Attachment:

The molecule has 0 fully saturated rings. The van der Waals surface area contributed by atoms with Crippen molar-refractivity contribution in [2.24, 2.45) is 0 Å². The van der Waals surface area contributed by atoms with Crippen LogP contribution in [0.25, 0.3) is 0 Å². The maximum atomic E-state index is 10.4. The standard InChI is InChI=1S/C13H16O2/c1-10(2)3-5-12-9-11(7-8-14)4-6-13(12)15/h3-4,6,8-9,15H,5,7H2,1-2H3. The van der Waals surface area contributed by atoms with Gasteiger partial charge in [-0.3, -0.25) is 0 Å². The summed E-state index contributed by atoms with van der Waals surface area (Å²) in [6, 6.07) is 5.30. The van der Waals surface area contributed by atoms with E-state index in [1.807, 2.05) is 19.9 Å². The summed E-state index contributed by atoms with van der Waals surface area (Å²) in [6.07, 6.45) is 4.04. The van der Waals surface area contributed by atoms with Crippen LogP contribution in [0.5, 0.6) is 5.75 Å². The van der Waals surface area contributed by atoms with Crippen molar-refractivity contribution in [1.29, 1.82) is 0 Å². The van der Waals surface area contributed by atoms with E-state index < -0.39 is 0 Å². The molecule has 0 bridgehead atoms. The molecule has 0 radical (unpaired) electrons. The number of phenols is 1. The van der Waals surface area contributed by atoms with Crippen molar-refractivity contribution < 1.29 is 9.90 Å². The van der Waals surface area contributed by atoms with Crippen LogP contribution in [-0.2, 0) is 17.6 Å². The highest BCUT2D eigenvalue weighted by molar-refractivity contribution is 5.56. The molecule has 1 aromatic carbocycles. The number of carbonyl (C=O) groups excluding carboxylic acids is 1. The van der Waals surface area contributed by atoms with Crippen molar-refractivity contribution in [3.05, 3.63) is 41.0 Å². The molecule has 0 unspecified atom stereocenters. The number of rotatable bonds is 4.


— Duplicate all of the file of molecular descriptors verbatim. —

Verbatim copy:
The molecule has 0 fully saturated rings. The van der Waals surface area contributed by atoms with Crippen molar-refractivity contribution in [2.24, 2.45) is 0 Å². The van der Waals surface area contributed by atoms with Crippen LogP contribution in [0.25, 0.3) is 0 Å². The maximum atomic E-state index is 10.4. The standard InChI is InChI=1S/C13H16O2/c1-10(2)3-5-12-9-11(7-8-14)4-6-13(12)15/h3-4,6,8-9,15H,5,7H2,1-2H3. The van der Waals surface area contributed by atoms with Gasteiger partial charge in [-0.3, -0.25) is 0 Å². The summed E-state index contributed by atoms with van der Waals surface area (Å²) in [6, 6.07) is 5.30. The van der Waals surface area contributed by atoms with E-state index in [1.807, 2.05) is 19.9 Å². The summed E-state index contributed by atoms with van der Waals surface area (Å²) in [6.07, 6.45) is 4.04. The van der Waals surface area contributed by atoms with Crippen LogP contribution in [0.5, 0.6) is 5.75 Å². The van der Waals surface area contributed by atoms with Crippen molar-refractivity contribution in [1.29, 1.82) is 0 Å². The van der Waals surface area contributed by atoms with E-state index < -0.39 is 0 Å². The molecule has 0 bridgehead atoms. The molecule has 0 radical (unpaired) electrons. The number of phenols is 1. The van der Waals surface area contributed by atoms with Crippen molar-refractivity contribution < 1.29 is 9.90 Å². The van der Waals surface area contributed by atoms with Crippen LogP contribution in [-0.2, 0) is 17.6 Å². The highest BCUT2D eigenvalue weighted by molar-refractivity contribution is 5.56. The molecule has 1 aromatic carbocycles. The number of carbonyl (C=O) groups excluding carboxylic acids is 1. The van der Waals surface area contributed by atoms with Crippen molar-refractivity contribution in [3.05, 3.63) is 41.0 Å². The molecule has 0 unspecified atom stereocenters. The number of rotatable bonds is 4.